Formed in 2015, Flasher is Taylor Mulitz (guitar, vocals), Daniel Saperstein (bass, vocals), and Emma Baker
(drums, vocals). Long-time friends, they are also established members of Washington, D.C.’s re-emergent
DIY music scene.
However, while Flasher is a product of that crew, its music operates with different physics. Where their
local peers favor direct and volatile gestures, Flasher’s music exists in the tension between conflicting
feelings and sensibilities. They’re jagged, but woozy. Tender, but aggressive. When you’re singing through
peavey speakers on sticks in a venue that’s more underwater ashtray than group house living room, it’s
hard to project anything resembling sensuality. Flasher does, though.
Originally, released on cassette in April of 2016 and now reissued on vinyl, the band’s self-titled debut
includes seven songs recorded at Lurch, a studio run by Saperstein and Owen Wuerker (fellow D.C. resident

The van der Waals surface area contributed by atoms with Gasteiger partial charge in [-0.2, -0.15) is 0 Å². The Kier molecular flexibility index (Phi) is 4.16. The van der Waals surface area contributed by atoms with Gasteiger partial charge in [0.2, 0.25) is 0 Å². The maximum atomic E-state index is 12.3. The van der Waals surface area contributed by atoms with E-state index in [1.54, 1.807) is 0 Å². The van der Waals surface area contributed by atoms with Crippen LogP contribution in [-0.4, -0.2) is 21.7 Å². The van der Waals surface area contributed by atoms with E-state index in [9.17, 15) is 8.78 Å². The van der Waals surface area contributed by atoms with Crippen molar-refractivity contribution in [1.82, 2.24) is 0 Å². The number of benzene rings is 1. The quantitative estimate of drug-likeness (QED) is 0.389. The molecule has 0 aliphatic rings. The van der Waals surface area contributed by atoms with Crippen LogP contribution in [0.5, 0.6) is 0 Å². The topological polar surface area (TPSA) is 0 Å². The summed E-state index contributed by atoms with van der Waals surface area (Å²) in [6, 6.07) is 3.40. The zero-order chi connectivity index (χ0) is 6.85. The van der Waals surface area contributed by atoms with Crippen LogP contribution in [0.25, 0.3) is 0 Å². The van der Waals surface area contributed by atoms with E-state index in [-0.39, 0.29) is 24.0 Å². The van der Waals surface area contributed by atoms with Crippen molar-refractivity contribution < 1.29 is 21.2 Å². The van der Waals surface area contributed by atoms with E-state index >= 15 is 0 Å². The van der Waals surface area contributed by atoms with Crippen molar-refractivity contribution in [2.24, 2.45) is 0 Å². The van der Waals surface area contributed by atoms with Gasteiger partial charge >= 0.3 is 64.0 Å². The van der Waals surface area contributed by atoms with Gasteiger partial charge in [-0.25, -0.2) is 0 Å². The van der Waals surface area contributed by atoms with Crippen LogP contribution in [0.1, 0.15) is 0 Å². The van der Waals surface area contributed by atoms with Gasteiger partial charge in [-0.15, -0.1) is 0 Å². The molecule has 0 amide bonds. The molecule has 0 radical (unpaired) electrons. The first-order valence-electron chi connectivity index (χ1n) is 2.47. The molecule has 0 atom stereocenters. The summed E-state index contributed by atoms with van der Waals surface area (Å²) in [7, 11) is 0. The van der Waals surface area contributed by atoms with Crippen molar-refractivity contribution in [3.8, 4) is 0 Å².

and member of Big Hush).
The songs are born from a process of deconstruction and reassembly. Melodic motifs are transmuted into
fodder for the rhythm section. Call and response vocals warp and skew established gender roles. Lyrically,
the trio take on experiences of shame, guilt, and pleasure, and haul them away from abstraction toward a
place of physical expression. The songs are intended as experiment in how far a body – whether composed
of flesh and bone, or melody and rhythm – can be restructured and reinvented while remaining desirable
or even functional.
The results speak to the band’s transformation over the last year, both in personal matters and as artists.
Closing track “Destroy” began as a heartsick home demo written years before Flasher formed. At that time,
the chorus, “I just want to be your boy,” was a plea for connection. Here, the song is fundamentally
changed for the better. There’s more bite in Multiz’s delivery, maybe even a bit of sarcasm. “Destroy” ends
amid layers of guitar skree and volume. What was a moment of vulnerability is now all attitude.

Rock band from Chicago, IL

From the fog, pop prevails. Members Emily Kempf, Eric McGrady and Jason Balla formed Dehd in the Summer of 2 thousand 15. Kempf and Balla's vocals meet and depart over wiggling guitar licks and the lazy rhythms of McGrady's stand-up drum kit. Dizzy days and desert nights are the stuff dreams are made of, as are the musical recordings Dehd have assembled.

$8.00 - $10.00


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